# mkdocs.yml
plugins:
data: docs/assets/variables


Add a file in docs/assets/variables like:

# data.yml
auc_train: 0.76
auc_test: 0.74


And now you can insert variables in any markdown file using the syntax {{ data.auc_train }}.

## Including charts

A variant on a table is a chart. Basically this is tabular data with some specification on how to visualize it. vegalite is an excellent solution, and I wrote mkdocs-charts-plugin to bring support to MkDocs.

# mkdocs.yml
plugins:
- charts

extra_javascript:
- https://cdn.jsdelivr.net/npm/[email protected]
- https://cdn.jsdelivr.net/npm/[email protected]
- https://cdn.jsdelivr.net/npm/[email protected]

markdown_extensions:
- pymdownx.superfences:
custom_fences:
- name: vegalite
class: vegalite
format: !!python/name:mkdocs_charts_plugin.fences.fence_vegalite


Now you can insert chart specifications anywhere in a markdown file, and have it rendered as a chart.

vegalite
{
"description": "A simple bar chart with embedded data.",
"data": {"url" : "assets/charts/data/basic_bar_chart.json"},
"mark": {"type": "bar", "tooltip": true},
"encoding": {
"x": {"field": "a", "type": "nominal", "axis": {"labelAngle": 0}},
"y": {"field": "b", "type": "quantitative"}
}
}



Note that the data is located in assets/charts/data/basic_bar_chart.json, which means you can update it separately.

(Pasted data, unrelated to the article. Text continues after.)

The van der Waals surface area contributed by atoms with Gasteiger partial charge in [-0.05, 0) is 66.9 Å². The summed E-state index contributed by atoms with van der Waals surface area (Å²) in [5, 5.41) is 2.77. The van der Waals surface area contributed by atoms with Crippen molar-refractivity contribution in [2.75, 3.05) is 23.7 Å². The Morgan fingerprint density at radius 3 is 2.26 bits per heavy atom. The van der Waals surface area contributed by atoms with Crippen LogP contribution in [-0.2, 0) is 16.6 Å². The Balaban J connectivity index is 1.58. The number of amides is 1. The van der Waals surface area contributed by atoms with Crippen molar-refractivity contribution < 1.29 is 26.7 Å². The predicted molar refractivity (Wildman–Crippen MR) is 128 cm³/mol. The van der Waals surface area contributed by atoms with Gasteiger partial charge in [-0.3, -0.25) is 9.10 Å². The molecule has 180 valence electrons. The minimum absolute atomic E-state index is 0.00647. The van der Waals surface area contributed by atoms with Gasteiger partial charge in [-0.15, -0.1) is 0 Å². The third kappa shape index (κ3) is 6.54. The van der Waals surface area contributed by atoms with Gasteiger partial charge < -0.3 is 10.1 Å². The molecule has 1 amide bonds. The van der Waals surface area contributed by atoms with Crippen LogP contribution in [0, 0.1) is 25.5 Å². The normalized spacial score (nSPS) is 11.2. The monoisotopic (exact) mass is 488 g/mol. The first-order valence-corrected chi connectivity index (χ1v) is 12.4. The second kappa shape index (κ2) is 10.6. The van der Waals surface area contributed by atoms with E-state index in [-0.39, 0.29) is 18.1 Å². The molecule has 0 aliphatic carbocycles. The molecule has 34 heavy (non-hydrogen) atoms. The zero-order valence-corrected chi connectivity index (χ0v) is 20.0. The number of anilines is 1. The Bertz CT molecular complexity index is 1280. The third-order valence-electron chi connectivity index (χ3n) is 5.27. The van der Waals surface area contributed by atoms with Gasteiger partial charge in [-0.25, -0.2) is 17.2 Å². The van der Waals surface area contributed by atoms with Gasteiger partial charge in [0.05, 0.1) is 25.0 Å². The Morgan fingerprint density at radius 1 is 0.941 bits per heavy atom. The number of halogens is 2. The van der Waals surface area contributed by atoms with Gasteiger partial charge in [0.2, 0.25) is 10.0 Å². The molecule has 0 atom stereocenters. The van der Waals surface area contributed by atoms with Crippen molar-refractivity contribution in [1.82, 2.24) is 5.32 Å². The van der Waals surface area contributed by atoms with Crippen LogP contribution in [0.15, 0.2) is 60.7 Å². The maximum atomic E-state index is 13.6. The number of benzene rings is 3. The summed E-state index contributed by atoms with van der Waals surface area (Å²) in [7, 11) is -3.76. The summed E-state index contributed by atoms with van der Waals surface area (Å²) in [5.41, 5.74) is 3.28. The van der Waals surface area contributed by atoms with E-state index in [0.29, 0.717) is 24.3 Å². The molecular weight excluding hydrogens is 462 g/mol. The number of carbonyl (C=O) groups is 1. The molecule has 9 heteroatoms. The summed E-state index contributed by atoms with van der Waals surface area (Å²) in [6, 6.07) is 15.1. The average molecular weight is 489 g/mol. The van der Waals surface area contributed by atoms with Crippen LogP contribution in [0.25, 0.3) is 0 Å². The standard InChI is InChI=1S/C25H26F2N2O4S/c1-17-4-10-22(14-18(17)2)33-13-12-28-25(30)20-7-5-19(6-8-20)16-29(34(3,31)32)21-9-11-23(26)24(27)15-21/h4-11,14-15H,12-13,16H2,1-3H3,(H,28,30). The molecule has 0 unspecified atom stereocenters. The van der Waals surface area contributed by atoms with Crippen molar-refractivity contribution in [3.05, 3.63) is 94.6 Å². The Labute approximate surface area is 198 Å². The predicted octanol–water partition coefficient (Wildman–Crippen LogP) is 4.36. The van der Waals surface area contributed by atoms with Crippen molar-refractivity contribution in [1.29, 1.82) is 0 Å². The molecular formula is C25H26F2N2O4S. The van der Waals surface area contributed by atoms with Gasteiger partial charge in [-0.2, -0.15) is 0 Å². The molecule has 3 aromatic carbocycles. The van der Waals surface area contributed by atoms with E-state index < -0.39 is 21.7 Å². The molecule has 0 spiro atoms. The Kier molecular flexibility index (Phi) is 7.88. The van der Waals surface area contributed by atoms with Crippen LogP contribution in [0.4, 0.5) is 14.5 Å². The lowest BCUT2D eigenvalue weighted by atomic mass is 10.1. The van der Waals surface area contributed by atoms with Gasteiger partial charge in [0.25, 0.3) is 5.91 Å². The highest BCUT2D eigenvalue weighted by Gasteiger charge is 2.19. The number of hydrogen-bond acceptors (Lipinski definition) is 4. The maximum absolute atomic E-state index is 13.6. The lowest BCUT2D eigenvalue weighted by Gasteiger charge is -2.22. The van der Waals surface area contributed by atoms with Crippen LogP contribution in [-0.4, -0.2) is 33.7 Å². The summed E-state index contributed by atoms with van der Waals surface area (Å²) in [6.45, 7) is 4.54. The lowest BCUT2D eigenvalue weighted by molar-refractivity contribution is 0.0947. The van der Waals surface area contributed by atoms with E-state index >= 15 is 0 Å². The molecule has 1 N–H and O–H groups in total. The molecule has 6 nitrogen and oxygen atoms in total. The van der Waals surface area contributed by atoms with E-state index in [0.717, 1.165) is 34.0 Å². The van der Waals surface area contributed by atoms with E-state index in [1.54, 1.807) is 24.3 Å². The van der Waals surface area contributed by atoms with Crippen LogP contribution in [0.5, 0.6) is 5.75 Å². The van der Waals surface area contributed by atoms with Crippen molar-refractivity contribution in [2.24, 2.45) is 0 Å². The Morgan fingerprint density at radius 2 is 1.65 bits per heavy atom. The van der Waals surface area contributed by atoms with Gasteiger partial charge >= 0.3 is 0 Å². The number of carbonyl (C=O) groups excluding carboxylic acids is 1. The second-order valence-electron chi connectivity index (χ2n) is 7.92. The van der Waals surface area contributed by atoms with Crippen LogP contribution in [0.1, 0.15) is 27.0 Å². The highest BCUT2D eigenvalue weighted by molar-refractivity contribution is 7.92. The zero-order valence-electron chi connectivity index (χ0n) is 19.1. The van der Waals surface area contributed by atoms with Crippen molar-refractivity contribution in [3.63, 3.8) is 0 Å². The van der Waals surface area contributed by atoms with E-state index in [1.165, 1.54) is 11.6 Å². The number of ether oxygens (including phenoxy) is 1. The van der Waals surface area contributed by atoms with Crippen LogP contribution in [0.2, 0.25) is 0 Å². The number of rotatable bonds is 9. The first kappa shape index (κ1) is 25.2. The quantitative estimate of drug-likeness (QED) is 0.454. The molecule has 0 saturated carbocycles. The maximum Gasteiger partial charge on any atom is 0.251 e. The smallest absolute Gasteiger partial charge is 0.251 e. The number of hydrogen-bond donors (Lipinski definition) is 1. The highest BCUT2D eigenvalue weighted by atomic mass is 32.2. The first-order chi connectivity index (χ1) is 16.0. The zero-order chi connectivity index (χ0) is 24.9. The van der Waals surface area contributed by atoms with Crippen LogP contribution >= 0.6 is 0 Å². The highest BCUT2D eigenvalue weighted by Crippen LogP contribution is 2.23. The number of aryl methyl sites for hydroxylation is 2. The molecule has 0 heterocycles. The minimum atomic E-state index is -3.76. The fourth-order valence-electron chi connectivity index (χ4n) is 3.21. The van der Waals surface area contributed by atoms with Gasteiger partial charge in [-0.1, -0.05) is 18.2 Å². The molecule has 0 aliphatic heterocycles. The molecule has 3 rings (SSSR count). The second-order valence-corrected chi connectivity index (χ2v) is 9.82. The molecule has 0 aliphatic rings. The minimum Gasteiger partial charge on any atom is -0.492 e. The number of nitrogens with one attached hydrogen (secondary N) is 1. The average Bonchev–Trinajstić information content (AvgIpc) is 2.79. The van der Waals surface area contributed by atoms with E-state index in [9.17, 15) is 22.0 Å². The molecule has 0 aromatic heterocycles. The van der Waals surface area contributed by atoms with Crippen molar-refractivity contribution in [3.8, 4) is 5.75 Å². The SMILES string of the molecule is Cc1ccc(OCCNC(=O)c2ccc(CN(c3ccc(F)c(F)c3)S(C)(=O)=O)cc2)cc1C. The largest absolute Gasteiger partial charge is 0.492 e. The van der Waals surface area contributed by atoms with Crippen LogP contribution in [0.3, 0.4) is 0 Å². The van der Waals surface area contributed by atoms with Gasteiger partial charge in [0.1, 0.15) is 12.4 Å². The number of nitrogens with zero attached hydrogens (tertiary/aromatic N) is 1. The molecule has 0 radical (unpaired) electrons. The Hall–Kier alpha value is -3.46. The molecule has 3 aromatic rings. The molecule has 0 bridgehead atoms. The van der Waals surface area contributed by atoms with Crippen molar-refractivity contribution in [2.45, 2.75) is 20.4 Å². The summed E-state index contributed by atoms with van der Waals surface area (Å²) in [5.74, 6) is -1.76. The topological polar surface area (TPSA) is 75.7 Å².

## Including notebooks

Especially when building machine learning models, there might be separate, fairly self-contained deep dives in notebooks you would like to include in your documentation. For example an experiment with different target definitions, or a review of fairness aspects. A notebook already contains code, text and output (tables and images).

The mknotebooks plugin allows you to insert entire jupyter notebooks (.ipynb files) directly into your MkDocs site. For example:

# mkdocs.yml
nav:
- your_notebook.ipynb

plugins:
- mknotebooks


It’s not well documented, but you can optionally remove input cells (the code) from the notebooks. See this example.

## Including HTML

There are some great machine learning tools out there that can generate stand-alone HTML reports. For example pandas-profiling for exploratory data analysis, or great expectations for data profiling.

You can export those files to docs/assets/html and simply link to them from your MkDocs navigation:

# mkdocs.yml
nav:
- index.md
- Some page: assets/html/page.html


If it’s a small snippet of HTML, you can also use the snippets markdown extension to embed external files, see the example the mkdocs-material docs.

## Wrapping up

If you need even more flexibility in inserting content, you can use the mkdocs_macros_plugin to define python functions. Using our machine learning example, you could write a python function get_model_auc() that queries MLFlow and returns a score. You can then use it anywhere in your markdown files using {{ get_model_auc() }}.

You might also want to use mkdocs-git-authors-plugin to automatically add authors of each page by using information from git commits, or mkdocs-git-revision-date-localized-plugin to add the last edited date to each page.

With a now fully reproducible MkDocs website, you can use mkdocs-print-site-plugin export to a PDF or a standalone HTML file (that you can share over HTML).